When should you start looking at a co-working space?
“Initiating the search process for a co-working space can feel intimidating,” said Linda Trim, Director at FutureSpace, a high-end work, ‘pro-working’ space joint venture between Investec Property and workplace specialists Giant Leap with two offices in Sandton.
She advised starting the search process before you think you’re ready. “It’s best to get into the market to see what’s out there and what decisions you might need to make. Seeing actual office will trigger considerations that you won’t think of until you’re actually in the space.”
What type of services are offered?
“Great pro-working spaces have every single thing you could need in the office on demand including a concierge,” Trim noted, “making them just like a five star hotel experience.”
She also noted that a little known trick to assess the quality of co-working space is to ask whether it has a centre manager. This is someone who will is responsible for the building and the co-working space so everything is in excellent running order and glitches immediately attended to.
Other must haves are meeting rooms with quality video screens and sound for remote teams, receptionists, secretarial services, coffee, food, secure storage and a wide range of workspace options. This would include general open areas, privacy booths to dedicated basic offices right up to large luxury offices and lounge areas.
Accessibility – How will people get to your space?
Will your workers drive, take the, bus, the Gautrain, walk?
Said Trim: “Of the most important factors in deciding on a workplace is ease of access for your team. It is important to bear in mind that people will be coming from different directions so easy access is paramount.” Close to home is the most important decider when it comes to choosing a co-working space but of course that won’t be possible for larger teams. Good transport access is therefore second prize.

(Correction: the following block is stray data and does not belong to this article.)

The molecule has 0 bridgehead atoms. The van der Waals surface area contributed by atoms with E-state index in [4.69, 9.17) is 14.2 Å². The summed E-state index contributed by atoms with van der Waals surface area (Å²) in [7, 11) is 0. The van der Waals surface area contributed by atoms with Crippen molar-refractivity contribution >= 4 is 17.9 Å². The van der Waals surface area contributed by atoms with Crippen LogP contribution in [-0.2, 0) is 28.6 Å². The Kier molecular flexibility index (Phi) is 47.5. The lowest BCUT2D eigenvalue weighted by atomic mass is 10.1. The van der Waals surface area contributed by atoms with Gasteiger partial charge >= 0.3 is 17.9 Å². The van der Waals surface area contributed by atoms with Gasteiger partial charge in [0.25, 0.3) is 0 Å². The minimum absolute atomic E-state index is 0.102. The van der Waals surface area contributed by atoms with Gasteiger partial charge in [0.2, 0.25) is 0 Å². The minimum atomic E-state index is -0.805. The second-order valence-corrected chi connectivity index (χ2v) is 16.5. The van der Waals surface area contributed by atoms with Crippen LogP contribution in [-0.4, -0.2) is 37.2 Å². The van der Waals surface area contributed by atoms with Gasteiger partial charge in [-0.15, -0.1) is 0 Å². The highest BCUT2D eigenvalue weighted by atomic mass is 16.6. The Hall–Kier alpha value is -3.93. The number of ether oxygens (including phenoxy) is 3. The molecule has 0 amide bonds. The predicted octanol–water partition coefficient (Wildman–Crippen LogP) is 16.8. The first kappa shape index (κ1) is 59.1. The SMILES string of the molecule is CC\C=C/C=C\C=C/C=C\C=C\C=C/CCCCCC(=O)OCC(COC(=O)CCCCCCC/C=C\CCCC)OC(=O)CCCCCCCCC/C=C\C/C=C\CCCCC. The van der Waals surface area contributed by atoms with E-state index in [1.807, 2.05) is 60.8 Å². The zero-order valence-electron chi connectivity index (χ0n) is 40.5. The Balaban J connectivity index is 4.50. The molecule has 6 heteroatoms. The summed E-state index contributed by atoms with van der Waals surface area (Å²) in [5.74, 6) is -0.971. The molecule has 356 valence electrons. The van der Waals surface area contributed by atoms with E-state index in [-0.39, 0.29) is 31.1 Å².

What amenities are nearby?
Yes, you might find a co-working space that has just the best coffee and sandwiches – and even beer on tap. But while everyone will want good coffee and food on site, they will also like option to walk out for lunch or head out for a latte for a change of pace. Within a two to three block radius, are there restaurants? Coffee shops? Retail? What is the “walking score” for your building? “As part of your due diligence, map out the amenities into a three block radius,” Trim advised. FutureSpace offices are both located over the road from Sandton City.
Will you have access to high speed Fibre Internet – and a techie?
It seems fundamental these days but it’s worth checking the quality of the wifi given how much of our working lives now depends on the cloud, internet communications and being constantly linked to our phones and other devices.
“What people really want in co-working spaces is the Internet to work every moment of every day, and it to be really fast. People might compromise on some things but they will not forgive Internet outages or slow speeds,“ Trim noted. She added that while many co-working spaces do offer wifi they have no IT techie on site so when the wifi goes down, work can stop for days on end.
“An IT expert on site is an absolute must,” said Trim.
Is there excellent security?
Particularly in South Africa, business security is paramount. “A secure co-working space would have confirmed the identify of each and every use, the staff, suppliers and guests before allowing them on the premises. Cards should be supplied to those who have leased space so they can enter easily. Of course, secure parking in the building is vital as are security guards at access points. It’s no good having a secure workspace if you’re parking on the street to get there,“ Trim concluded.